School uniforms: why the controversy?

For a country praised for its commitment to equality, Sweden's attitude towards school uniforms has long been an uneasy and adversarial one, often creating both debate and controversy.

School uniforms: why the controversy?
Max and Oscar Hermans

As recently as 2017, the Swedish Schools Inspectorate ruled against an international school in the city of Norrköping, which warned that students could be disciplined if they didn’t wear their uniform “correctly”, was “not following constitutional requirements regarding the contents of its rules” and that students’ clothes “should be seen as an individual expression and determined by the students themselves”.

It’s an ostensibly odd Swedish quirk. After all, this is a nation that adheres to ‘Jantelagen’ which is a foundational pillar of Swedish society. Put simply, the cultural tradition embodies the belief that no one is better than anyone else.

What could be more Jante than a school uniform, the great equaliser of the teenage years? No oneupmanship about who has the fanciest trainers, or the most expensive jeans. No bullying of kids whose parents can’t afford pricey fashions. Everyone dresses the same and can concentrate on their schoolwork.

But the Law of Jante loses out to another unwritten rule – that Sweden cherishes the individuality of its children more than most nations. Children should have agency. They should not be forced to wear clothes they do not want to wear.

But what if some children actually want to wear a school uniform? What if they think it’s actually quite cool?

One of Sweden’s oldest schools – Sigtuna Humanistiska Läroverket (SSHL) – take a different approach. This coeducational independent boarding school, located just north of Stockholm overlooking Lake Mälaren, is one of the few Swedish schools that has a school uniform. And it’s very proud of its heritage.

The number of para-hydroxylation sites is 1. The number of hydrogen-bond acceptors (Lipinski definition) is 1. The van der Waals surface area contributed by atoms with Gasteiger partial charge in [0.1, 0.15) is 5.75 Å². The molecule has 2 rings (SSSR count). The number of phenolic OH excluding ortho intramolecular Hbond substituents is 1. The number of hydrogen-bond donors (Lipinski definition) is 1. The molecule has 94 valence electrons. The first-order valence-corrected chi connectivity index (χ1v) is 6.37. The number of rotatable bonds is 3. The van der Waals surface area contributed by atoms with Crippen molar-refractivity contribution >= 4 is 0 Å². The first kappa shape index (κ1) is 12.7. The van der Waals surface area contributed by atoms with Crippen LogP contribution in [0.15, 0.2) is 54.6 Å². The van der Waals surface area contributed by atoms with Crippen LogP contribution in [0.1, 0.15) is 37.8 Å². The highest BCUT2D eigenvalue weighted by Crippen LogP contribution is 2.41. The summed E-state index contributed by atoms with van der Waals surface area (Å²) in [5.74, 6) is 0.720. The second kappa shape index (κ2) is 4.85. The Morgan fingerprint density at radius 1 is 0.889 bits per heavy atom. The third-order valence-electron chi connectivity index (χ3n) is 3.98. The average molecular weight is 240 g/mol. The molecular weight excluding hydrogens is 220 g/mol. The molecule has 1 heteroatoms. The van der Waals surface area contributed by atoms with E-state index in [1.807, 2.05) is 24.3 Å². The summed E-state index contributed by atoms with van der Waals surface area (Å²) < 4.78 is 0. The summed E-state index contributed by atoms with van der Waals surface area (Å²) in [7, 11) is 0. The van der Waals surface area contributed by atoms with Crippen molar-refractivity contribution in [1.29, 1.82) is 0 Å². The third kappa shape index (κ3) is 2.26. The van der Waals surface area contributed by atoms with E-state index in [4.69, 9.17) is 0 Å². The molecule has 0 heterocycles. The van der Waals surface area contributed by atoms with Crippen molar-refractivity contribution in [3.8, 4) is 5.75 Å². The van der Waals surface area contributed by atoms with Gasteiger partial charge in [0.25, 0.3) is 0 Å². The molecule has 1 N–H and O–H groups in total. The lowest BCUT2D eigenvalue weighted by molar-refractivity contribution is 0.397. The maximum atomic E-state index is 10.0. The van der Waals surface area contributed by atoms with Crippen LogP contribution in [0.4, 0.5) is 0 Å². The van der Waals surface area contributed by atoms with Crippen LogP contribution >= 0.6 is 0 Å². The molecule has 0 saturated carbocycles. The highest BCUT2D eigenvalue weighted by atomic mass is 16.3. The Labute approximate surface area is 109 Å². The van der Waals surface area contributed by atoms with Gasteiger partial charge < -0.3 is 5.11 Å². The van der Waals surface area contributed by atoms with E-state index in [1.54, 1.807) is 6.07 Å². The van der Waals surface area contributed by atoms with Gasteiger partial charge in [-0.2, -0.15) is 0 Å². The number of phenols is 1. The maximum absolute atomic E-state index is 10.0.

According to Carina Nilsson, the principal of SSHL, the school’s parents and students love the school uniform. “It’s usually the first thing they ask us about, even before the books – ‘when can we have the uniform?’ ”

Learn more about how your child can benefit from attending a boarding school such as SSHL

The school uniform at SSHL is not compulsory. “We ask students to wear it on Wednesdays and on special occasions, especially when they are representing the school. But some children ask us if they can wear it more often. It’s totally up to them.”

Max and Oscar Hermans are 13-year-old twins whose parents moved to Sweden from the UK last summer. At their previous school the twins, like most British children, wore compulsory uniforms, and they’re totally comfortable with having to wear one once a week and on special occasions.

Oscar likes the uniform. “It feels a lot like wearing a suit, because it’s mandatory to wear a belt with the trousers, which I think is cool. Honestly, it makes me feel quite grown up.”

Max feels proud when he’s out in the local town with other SSHL students wearing their uniforms. “It feels good. In some ways, it makes you feel more responsible. Like you are representing the school almost. You’re part of the school. Because you know, you can see all the students are wearing this uniform. But it’s not such a big thing for us, I don’t think, because we’re used to wearing uniforms in the UK.”

Max and Oscar at school in the UK

But Max agrees that, on the days SSHL students wear the uniform, there’s a lot less boasting about the casual clothes they have. “On uniform days there’s none of this chat about the coolest shoes or the best clothes. Everyone is a lot calmer.”